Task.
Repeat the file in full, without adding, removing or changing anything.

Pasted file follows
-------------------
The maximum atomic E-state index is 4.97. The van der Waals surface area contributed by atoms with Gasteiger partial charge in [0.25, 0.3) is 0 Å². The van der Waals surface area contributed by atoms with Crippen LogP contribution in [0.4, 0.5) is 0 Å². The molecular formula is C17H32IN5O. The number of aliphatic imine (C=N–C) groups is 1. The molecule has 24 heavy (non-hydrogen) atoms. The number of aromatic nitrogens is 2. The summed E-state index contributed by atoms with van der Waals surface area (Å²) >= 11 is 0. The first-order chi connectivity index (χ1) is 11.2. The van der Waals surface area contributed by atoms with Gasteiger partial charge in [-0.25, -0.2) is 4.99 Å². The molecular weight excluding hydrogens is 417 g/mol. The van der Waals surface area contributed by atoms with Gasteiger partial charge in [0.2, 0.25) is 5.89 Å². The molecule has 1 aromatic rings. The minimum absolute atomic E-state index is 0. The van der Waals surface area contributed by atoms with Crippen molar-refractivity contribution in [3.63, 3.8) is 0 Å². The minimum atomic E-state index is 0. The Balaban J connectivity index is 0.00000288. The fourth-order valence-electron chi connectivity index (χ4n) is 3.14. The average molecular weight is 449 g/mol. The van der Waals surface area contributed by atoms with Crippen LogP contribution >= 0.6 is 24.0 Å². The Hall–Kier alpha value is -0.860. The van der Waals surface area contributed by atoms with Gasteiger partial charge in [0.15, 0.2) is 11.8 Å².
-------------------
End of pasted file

The maximum atomic E-state index is 4.97. The van der Waals surface area contributed by atoms with Gasteiger partial charge in [0.25, 0.3) is 0 Å². The van der Waals surface area contributed by atoms with Crippen LogP contribution in [0.4, 0.5) is 0 Å². The molecular formula is C17H32IN5O. The number of aliphatic imine (C=N–C) groups is 1. The molecule has 24 heavy (non-hydrogen) atoms. The number of aromatic nitrogens is 2. The summed E-state index contributed by atoms with van der Waals surface area (Å²) >= 11 is 0. The first-order chi connectivity index (χ1) is 11.2. The van der Waals surface area contributed by atoms with Gasteiger partial charge in [-0.25, -0.2) is 4.99 Å². The molecular weight excluding hydrogens is 417 g/mol. The van der Waals surface area contributed by atoms with Gasteiger partial charge in [0.2, 0.25) is 5.89 Å². The molecule has 1 aromatic rings. The minimum absolute atomic E-state index is 0. The van der Waals surface area contributed by atoms with Crippen molar-refractivity contribution in [3.63, 3.8) is 0 Å². The minimum atomic E-state index is 0. The Balaban J connectivity index is 0.00000288. The fourth-order valence-electron chi connectivity index (χ4n) is 3.14. The average molecular weight is 449 g/mol. The van der Waals surface area contributed by atoms with Crippen LogP contribution >= 0.6 is 24.0 Å². The Hall–Kier alpha value is -0.860. The van der Waals surface area contributed by atoms with Gasteiger partial charge in [0.15, 0.2) is 11.8 Å².